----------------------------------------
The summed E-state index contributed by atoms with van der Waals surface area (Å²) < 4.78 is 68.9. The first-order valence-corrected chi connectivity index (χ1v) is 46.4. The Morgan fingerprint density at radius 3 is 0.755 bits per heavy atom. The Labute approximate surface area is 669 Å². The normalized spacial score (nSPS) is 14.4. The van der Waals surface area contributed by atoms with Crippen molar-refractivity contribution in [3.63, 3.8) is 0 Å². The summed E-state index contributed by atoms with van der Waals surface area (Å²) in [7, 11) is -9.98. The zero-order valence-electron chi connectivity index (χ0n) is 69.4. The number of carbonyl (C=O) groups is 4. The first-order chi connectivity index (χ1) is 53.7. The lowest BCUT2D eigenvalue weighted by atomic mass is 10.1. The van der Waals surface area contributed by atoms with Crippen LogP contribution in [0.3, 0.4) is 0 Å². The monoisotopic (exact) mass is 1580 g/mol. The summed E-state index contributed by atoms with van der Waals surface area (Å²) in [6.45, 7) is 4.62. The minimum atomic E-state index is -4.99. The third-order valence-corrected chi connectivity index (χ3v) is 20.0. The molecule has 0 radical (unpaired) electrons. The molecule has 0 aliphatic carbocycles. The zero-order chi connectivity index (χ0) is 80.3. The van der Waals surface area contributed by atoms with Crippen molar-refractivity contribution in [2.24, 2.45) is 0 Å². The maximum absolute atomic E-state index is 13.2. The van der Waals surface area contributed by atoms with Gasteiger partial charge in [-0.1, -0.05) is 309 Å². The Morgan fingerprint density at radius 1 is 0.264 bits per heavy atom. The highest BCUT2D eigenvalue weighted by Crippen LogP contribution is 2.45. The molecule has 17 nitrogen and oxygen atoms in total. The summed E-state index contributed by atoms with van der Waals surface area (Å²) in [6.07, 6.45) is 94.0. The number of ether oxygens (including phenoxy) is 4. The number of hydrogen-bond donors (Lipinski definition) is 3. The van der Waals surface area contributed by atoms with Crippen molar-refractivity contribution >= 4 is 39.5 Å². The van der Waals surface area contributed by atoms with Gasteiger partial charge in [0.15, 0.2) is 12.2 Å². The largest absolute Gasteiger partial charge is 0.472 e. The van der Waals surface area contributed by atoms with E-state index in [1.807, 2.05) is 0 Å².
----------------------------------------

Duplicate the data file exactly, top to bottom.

The summed E-state index contributed by atoms with van der Waals surface area (Å²) < 4.78 is 68.9. The first-order valence-corrected chi connectivity index (χ1v) is 46.4. The Morgan fingerprint density at radius 3 is 0.755 bits per heavy atom. The Labute approximate surface area is 669 Å². The normalized spacial score (nSPS) is 14.4. The van der Waals surface area contributed by atoms with Crippen molar-refractivity contribution in [3.63, 3.8) is 0 Å². The summed E-state index contributed by atoms with van der Waals surface area (Å²) in [7, 11) is -9.98. The zero-order valence-electron chi connectivity index (χ0n) is 69.4. The number of carbonyl (C=O) groups is 4. The first-order chi connectivity index (χ1) is 53.7. The lowest BCUT2D eigenvalue weighted by atomic mass is 10.1. The van der Waals surface area contributed by atoms with Crippen LogP contribution in [0.3, 0.4) is 0 Å². The monoisotopic (exact) mass is 1580 g/mol. The summed E-state index contributed by atoms with van der Waals surface area (Å²) in [6.45, 7) is 4.62. The minimum atomic E-state index is -4.99. The third-order valence-corrected chi connectivity index (χ3v) is 20.0. The molecule has 0 radical (unpaired) electrons. The molecule has 0 aliphatic carbocycles. The zero-order chi connectivity index (χ0) is 80.3. The van der Waals surface area contributed by atoms with Crippen molar-refractivity contribution in [2.24, 2.45) is 0 Å². The maximum absolute atomic E-state index is 13.2. The van der Waals surface area contributed by atoms with Gasteiger partial charge in [-0.1, -0.05) is 309 Å². The Morgan fingerprint density at radius 1 is 0.264 bits per heavy atom. The highest BCUT2D eigenvalue weighted by Crippen LogP contribution is 2.45. The molecule has 17 nitrogen and oxygen atoms in total. The summed E-state index contributed by atoms with van der Waals surface area (Å²) in [6.07, 6.45) is 94.0. The number of ether oxygens (including phenoxy) is 4. The number of hydrogen-bond donors (Lipinski definition) is 3. The van der Waals surface area contributed by atoms with Crippen molar-refractivity contribution >= 4 is 39.5 Å². The van der Waals surface area contributed by atoms with Gasteiger partial charge in [0.15, 0.2) is 12.2 Å². The largest absolute Gasteiger partial charge is 0.472 e. The van der Waals surface area contributed by atoms with E-state index in [1.807, 2.05) is 0 Å².